As pointed out, too, by the leadership of IEEE-USA, the IEEE's public policy arm in Washington, D.C., what is most needed now--and this is something that gets short shrift in the task force report--are "better ways to operate transmission systems," and "improved transmission, communication, control, and materials technologies and systems."
The Cheney report does pay lip service, but not very forcefully, to the desirability of enacting legislation to establish a national self-managing electricity reliability organization--legislation that has been languishing in Congress for a couple of years, after being introduced with the backing, however ineffective, of the Clinton adminstration.
"Who's in charge?" Spectrum asked in January 2000 [p. 86]. Well, the Bush administration has made a good show of taking charge, and it has persuaded the public, if any persuading was needed, that there is indeed an energy crisis. The latest polls show three-fifths of U.S. residents are convinced action needs to be taken. But what action? Three-fifths also say they lack confidence in proposed administration plans.
In effect, the administration has bundled the very real crisis in electricity with concerns about increased prices for gasoline and home heating oil--increases that may prove quite transitory--to sell the public hard on an all-out effort at new production, with environmental protection given much less emphasis. What the administration seeks from the public, at bottom, is much more production of fossil fuels and streamlined or less onerous procedures for approving new plants and infrastructure.
The national labs' report, "Scenarios for a Clean Energy Future," presents in some ways a radically different view of what the country's energy sector may look like 20 years from now. Instead of an enormous and inexorable increase in reliance on fossil fuels, the labs report believes coal and oil consumption can be held close to current levels [see figures 2 and 3].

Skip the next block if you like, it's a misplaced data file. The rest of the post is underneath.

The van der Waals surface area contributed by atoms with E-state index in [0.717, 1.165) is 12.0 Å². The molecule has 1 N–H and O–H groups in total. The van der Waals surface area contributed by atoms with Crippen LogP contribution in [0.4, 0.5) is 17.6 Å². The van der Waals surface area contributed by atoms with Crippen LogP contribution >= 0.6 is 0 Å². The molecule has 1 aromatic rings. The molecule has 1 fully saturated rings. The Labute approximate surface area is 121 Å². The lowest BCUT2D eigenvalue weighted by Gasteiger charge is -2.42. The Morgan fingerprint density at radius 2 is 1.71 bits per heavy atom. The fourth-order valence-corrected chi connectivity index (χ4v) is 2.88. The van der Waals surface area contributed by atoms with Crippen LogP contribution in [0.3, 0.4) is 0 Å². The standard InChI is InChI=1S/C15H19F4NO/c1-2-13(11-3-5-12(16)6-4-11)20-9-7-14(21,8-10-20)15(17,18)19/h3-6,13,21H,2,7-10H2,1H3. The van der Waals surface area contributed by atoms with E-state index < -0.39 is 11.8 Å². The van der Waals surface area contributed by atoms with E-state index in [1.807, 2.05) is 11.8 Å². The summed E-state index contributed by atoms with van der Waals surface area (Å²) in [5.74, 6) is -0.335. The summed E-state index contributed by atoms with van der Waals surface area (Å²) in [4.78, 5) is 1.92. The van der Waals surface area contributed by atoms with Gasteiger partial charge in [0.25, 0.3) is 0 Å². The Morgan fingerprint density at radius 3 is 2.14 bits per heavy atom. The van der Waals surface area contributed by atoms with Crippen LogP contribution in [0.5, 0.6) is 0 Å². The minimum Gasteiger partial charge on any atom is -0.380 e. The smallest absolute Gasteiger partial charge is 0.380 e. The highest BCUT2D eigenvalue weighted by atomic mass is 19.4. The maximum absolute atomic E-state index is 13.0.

The objective enshrined in the Kyoto Protocol of getting greenhouse-gas emissions back to 1990 levels by 2010 has been dismissed by the Bush administration as unrealistic. The labs report, though, sees it as readily doable.
Where the Cheney report basically gives up on ideas of energy independence or energy security, and calls for creative diplomacy to secure new supplies of petroleum from the Caspian area and from South America, the labs report argues that greatly increased reliance on imported oil can be avoided.
Regarding the important transportation sector, Energy Secretary Spencer Abraham has written: "[Will] Americans...agree to steep taxes on gasoline and electricity, and fuel economy standards high enough to ban SUVs?...I doubt it" [ figure]. The labs report, in contrast, emphasizes the enormous environmental costs of gasoline vehicles [ table], and suggests, that gasoline prices--presumably even at current inflated levels--are still too low because they do not adequately reflect those social costs.
Probably the most persistent line of criticism of the Cheney-Bush energy plan is this, that its authors seem to have lost sight of urgent short-term problems that can be effectively addressed with short-term remedies.
Where suppliers are reaping huge windfall profits because of temporary market irregularities, as seen during the last year in the California wholesale electricity price market, every economics student will learn that a suitable windfall profits tax can be enacted or price caps imposed without any adverse impact on development of long-term supplies. But that is a message seemingly lost on the Cheney-Bush team. If, as many expect, the problems afflicting California are increasingly experienced nationwide, the administration may end up paying a high political price.